10. If you listen to the stories, I think he had probably planned it all himself, including which stock would be used. If you think about it, the natural route to get to Oxfordshire and Blenheim Palace would be from Paddington. The story in the "State Ceremonial" world in my early days in the Mob was that Churchill had specified that if DeGaulle attended the funeral the train should take the scenic route and leave from Waterloo...
  11. The OP speaks... Just to clarify, modern locos (and units for that matter) can be pigs to get apart. There are models that the guy who runs the model shop where I work part time is reluctant to chip because of the risk of damaging some detail parts, and I can attest to having difficulties myself while trying to crew a couple of Bachmann tank locos in the past. Now that I am looking more favourably at DCC because of the advantages it would offer with a largely hidden FY, my current pondering point is whether, is it time to think about consciously switching to buying DCC fitted rather than DCC ready stock. I'm giving the problem of retrofitting what I already have a stern ignoring in the hope of a reasonable lottery win before I need to do it. Thanks for that thought. Again, I'm no fan of sound having stood too often behind a layout at a show where one of the adjacent exhibits (a TMD) has had most of the 20 or so locos on it "burning and turning" for the entire weekend. However, I was mightily impressed by the Bachmann "special" of the sound fitted Blue Pullman that was released 18 months or so ago running on our Club test track. Again, cound fitting could be an option for me in the fullness of time.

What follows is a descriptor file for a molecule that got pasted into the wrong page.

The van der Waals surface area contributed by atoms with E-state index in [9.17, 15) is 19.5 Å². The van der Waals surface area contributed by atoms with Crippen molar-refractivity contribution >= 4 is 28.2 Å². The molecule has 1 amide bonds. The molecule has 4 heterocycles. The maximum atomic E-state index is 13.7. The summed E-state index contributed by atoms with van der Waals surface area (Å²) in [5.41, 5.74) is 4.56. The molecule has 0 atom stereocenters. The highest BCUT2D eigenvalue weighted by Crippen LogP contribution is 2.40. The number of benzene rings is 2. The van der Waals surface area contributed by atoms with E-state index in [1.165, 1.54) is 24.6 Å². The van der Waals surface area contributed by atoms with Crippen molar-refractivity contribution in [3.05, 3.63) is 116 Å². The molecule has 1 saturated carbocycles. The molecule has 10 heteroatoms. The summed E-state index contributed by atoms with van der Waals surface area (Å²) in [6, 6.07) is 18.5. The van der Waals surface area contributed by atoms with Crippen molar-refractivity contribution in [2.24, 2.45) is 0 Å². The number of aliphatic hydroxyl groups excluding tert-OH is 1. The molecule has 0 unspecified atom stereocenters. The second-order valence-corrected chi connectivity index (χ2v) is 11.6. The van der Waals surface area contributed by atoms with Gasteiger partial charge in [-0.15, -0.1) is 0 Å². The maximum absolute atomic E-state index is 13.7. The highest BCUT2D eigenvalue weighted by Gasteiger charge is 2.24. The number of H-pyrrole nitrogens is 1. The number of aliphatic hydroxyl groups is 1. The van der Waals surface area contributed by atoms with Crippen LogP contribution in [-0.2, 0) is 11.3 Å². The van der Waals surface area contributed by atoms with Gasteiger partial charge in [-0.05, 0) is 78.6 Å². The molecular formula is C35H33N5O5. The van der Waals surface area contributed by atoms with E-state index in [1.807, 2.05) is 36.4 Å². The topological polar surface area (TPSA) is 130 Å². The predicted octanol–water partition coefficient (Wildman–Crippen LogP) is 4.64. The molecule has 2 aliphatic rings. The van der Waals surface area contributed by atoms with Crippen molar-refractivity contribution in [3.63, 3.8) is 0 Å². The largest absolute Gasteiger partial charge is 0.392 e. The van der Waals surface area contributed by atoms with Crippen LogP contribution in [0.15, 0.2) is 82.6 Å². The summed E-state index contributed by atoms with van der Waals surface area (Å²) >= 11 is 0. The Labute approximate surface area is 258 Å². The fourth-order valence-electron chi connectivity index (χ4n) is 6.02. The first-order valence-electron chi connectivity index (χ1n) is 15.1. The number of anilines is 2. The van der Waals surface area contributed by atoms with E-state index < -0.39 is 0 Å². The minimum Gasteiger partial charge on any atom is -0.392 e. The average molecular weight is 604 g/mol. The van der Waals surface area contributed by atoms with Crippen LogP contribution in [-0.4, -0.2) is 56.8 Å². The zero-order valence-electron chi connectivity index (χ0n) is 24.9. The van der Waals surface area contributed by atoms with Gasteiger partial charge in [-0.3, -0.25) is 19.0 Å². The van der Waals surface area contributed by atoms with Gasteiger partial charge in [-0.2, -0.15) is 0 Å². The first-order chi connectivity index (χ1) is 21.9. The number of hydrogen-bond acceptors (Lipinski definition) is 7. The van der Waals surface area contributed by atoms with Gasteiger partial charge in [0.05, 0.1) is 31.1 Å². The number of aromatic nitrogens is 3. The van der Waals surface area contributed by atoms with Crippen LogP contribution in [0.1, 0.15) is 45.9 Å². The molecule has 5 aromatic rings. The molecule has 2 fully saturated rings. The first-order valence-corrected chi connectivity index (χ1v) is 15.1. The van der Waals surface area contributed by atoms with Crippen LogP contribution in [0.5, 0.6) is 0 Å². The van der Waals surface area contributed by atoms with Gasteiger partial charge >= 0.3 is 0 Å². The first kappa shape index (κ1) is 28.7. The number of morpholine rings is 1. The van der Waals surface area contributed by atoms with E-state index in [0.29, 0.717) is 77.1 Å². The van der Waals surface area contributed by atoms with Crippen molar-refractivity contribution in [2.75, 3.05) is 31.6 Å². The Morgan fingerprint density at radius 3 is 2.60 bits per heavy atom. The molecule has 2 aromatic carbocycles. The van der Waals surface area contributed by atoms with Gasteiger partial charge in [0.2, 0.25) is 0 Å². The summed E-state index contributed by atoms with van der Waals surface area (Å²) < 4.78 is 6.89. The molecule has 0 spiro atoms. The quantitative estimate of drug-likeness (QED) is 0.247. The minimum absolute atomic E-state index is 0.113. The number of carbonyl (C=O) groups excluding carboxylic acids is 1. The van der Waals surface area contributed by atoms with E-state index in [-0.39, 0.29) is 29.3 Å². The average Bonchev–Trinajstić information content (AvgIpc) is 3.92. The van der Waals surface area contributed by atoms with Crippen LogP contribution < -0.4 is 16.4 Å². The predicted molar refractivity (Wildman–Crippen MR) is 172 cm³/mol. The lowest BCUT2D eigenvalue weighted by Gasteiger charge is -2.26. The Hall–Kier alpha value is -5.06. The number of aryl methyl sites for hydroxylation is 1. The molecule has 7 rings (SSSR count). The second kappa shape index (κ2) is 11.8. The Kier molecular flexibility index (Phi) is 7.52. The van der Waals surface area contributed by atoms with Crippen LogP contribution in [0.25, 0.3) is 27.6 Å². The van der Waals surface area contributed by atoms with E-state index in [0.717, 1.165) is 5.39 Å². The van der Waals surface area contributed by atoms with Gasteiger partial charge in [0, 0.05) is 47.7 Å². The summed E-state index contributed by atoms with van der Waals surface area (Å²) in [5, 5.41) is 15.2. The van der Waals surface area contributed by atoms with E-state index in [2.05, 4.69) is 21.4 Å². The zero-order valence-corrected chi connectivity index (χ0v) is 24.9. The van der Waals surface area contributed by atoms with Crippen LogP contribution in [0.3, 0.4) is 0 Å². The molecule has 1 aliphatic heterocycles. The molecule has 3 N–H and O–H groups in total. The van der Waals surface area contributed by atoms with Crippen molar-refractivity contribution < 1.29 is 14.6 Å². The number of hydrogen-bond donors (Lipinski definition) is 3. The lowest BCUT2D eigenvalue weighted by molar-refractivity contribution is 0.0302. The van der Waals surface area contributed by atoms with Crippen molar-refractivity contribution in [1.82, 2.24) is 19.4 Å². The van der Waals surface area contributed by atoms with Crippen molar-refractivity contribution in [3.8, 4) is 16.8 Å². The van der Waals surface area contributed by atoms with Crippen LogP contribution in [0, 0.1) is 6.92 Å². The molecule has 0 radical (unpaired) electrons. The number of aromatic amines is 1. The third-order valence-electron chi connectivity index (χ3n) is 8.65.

12. Absolutely known to be fact David. The Relco (or other HF cleaner for that matter) sees the chip as a piece of dirt it needs to burn off the wheels or track and acts accordingly by giving it a massive HF spike which the chip can't deal with. I've seen it happen (see my post further up this thread, I had to deal with the fall out).
  13. Hi Ian I'm waiting for some (house) paint to dry so picked up the laptop and did some searching back up this thread (easier for me because I knew what I was looking for). March 2019 was when this was last discussed and I think you will find most of what you are looking for in the first quote above. I used to flash up and down the M40 quite regularly in those days and I got the "bit" to convert the coupler head from a model shop in Brackley on one of those journeys (sorry, can't remember their name); the "universal cranked bit" that converts NEM 362 to 363 came from Gaugemaster. Elliott
  14. Thanks Nigel, I have never heard that expression used before - and that includes spending nearly three years operating and DCC converting an N Gauge basement layout in the US in the 90s.